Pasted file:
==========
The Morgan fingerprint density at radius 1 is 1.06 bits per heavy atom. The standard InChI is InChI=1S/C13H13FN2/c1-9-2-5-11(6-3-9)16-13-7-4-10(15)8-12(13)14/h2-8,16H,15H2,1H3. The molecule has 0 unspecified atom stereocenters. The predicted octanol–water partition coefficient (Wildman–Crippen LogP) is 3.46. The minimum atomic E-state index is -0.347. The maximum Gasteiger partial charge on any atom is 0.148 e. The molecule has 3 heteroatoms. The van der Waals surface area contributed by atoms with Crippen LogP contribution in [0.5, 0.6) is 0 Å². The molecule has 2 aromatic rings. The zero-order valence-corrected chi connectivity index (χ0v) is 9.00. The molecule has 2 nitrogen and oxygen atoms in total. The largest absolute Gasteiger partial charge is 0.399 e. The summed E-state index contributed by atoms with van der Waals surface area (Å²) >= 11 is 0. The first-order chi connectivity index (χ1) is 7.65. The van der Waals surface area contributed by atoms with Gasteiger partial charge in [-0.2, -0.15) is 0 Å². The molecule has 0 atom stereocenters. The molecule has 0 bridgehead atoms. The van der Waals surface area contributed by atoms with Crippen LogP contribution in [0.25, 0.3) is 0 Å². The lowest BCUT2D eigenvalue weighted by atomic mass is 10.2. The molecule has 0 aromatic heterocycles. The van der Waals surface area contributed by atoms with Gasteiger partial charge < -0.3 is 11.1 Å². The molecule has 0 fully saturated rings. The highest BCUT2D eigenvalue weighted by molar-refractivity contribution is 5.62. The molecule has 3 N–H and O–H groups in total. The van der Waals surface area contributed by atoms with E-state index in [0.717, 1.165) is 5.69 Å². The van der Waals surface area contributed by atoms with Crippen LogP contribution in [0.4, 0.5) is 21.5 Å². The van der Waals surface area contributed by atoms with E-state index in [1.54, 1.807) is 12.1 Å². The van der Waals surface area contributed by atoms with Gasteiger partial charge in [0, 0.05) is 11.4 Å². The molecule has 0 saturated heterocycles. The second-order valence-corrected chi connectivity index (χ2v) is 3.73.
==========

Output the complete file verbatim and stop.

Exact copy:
The Morgan fingerprint density at radius 1 is 1.06 bits per heavy atom. The standard InChI is InChI=1S/C13H13FN2/c1-9-2-5-11(6-3-9)16-13-7-4-10(15)8-12(13)14/h2-8,16H,15H2,1H3. The molecule has 0 unspecified atom stereocenters. The predicted octanol–water partition coefficient (Wildman–Crippen LogP) is 3.46. The minimum atomic E-state index is -0.347. The maximum Gasteiger partial charge on any atom is 0.148 e. The molecule has 3 heteroatoms. The van der Waals surface area contributed by atoms with Crippen LogP contribution in [0.5, 0.6) is 0 Å². The molecule has 2 aromatic rings. The zero-order valence-corrected chi connectivity index (χ0v) is 9.00. The molecule has 2 nitrogen and oxygen atoms in total. The largest absolute Gasteiger partial charge is 0.399 e. The summed E-state index contributed by atoms with van der Waals surface area (Å²) >= 11 is 0. The first-order chi connectivity index (χ1) is 7.65. The van der Waals surface area contributed by atoms with Gasteiger partial charge in [-0.2, -0.15) is 0 Å². The molecule has 0 atom stereocenters. The molecule has 0 bridgehead atoms. The van der Waals surface area contributed by atoms with Crippen LogP contribution in [0.25, 0.3) is 0 Å². The lowest BCUT2D eigenvalue weighted by atomic mass is 10.2. The molecule has 0 aromatic heterocycles. The van der Waals surface area contributed by atoms with Gasteiger partial charge < -0.3 is 11.1 Å². The molecule has 0 fully saturated rings. The highest BCUT2D eigenvalue weighted by molar-refractivity contribution is 5.62. The molecule has 3 N–H and O–H groups in total. The van der Waals surface area contributed by atoms with E-state index in [0.717, 1.165) is 5.69 Å². The van der Waals surface area contributed by atoms with Crippen LogP contribution in [0.4, 0.5) is 21.5 Å². The van der Waals surface area contributed by atoms with E-state index in [1.54, 1.807) is 12.1 Å². The van der Waals surface area contributed by atoms with Gasteiger partial charge in [0, 0.05) is 11.4 Å². The molecule has 0 saturated heterocycles. The second-order valence-corrected chi connectivity index (χ2v) is 3.73.